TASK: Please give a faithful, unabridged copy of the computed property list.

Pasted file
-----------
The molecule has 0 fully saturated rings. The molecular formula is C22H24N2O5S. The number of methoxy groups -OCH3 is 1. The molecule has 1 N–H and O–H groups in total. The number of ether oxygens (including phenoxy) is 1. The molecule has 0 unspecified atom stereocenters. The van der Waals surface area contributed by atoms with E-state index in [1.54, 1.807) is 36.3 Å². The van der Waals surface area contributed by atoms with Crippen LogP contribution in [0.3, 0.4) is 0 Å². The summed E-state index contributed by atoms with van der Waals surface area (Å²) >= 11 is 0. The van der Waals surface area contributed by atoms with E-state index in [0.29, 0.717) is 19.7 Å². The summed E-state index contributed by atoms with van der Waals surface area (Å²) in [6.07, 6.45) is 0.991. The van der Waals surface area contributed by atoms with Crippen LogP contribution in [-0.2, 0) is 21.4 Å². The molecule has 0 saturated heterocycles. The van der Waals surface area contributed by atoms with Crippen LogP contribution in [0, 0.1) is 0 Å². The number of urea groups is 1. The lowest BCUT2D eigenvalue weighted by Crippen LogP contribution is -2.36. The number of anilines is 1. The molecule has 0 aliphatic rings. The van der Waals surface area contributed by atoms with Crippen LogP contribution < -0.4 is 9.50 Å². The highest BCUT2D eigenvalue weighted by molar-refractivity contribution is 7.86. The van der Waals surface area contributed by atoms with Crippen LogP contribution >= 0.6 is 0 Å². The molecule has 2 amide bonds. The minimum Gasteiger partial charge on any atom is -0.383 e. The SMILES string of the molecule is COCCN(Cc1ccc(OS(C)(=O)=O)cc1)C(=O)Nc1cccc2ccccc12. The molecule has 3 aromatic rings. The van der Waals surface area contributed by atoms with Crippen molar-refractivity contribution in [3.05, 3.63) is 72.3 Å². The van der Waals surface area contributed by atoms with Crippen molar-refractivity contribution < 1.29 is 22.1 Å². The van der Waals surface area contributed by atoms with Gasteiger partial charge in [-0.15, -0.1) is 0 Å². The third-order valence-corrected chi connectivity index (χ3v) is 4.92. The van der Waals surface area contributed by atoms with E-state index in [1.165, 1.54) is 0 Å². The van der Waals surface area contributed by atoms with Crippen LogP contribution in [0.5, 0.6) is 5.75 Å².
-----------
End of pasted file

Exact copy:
The molecule has 0 fully saturated rings. The molecular formula is C22H24N2O5S. The number of methoxy groups -OCH3 is 1. The molecule has 1 N–H and O–H groups in total. The number of ether oxygens (including phenoxy) is 1. The molecule has 0 unspecified atom stereocenters. The van der Waals surface area contributed by atoms with E-state index in [1.54, 1.807) is 36.3 Å². The van der Waals surface area contributed by atoms with Crippen LogP contribution in [0.3, 0.4) is 0 Å². The summed E-state index contributed by atoms with van der Waals surface area (Å²) >= 11 is 0. The van der Waals surface area contributed by atoms with E-state index in [0.29, 0.717) is 19.7 Å². The summed E-state index contributed by atoms with van der Waals surface area (Å²) in [6.07, 6.45) is 0.991. The van der Waals surface area contributed by atoms with Crippen LogP contribution in [-0.2, 0) is 21.4 Å². The molecule has 0 saturated heterocycles. The van der Waals surface area contributed by atoms with Crippen LogP contribution in [0, 0.1) is 0 Å². The number of urea groups is 1. The lowest BCUT2D eigenvalue weighted by Crippen LogP contribution is -2.36. The number of anilines is 1. The molecule has 0 aliphatic rings. The van der Waals surface area contributed by atoms with Crippen LogP contribution < -0.4 is 9.50 Å². The highest BCUT2D eigenvalue weighted by molar-refractivity contribution is 7.86. The van der Waals surface area contributed by atoms with Crippen LogP contribution >= 0.6 is 0 Å². The molecule has 2 amide bonds. The minimum Gasteiger partial charge on any atom is -0.383 e. The SMILES string of the molecule is COCCN(Cc1ccc(OS(C)(=O)=O)cc1)C(=O)Nc1cccc2ccccc12. The molecule has 3 aromatic rings. The van der Waals surface area contributed by atoms with Crippen molar-refractivity contribution in [3.05, 3.63) is 72.3 Å². The van der Waals surface area contributed by atoms with Crippen molar-refractivity contribution < 1.29 is 22.1 Å². The van der Waals surface area contributed by atoms with Gasteiger partial charge in [-0.15, -0.1) is 0 Å². The third-order valence-corrected chi connectivity index (χ3v) is 4.92. The van der Waals surface area contributed by atoms with E-state index in [1.165, 1.54) is 0 Å². The van der Waals surface area contributed by atoms with Crippen LogP contribution in [0.5, 0.6) is 5.75 Å².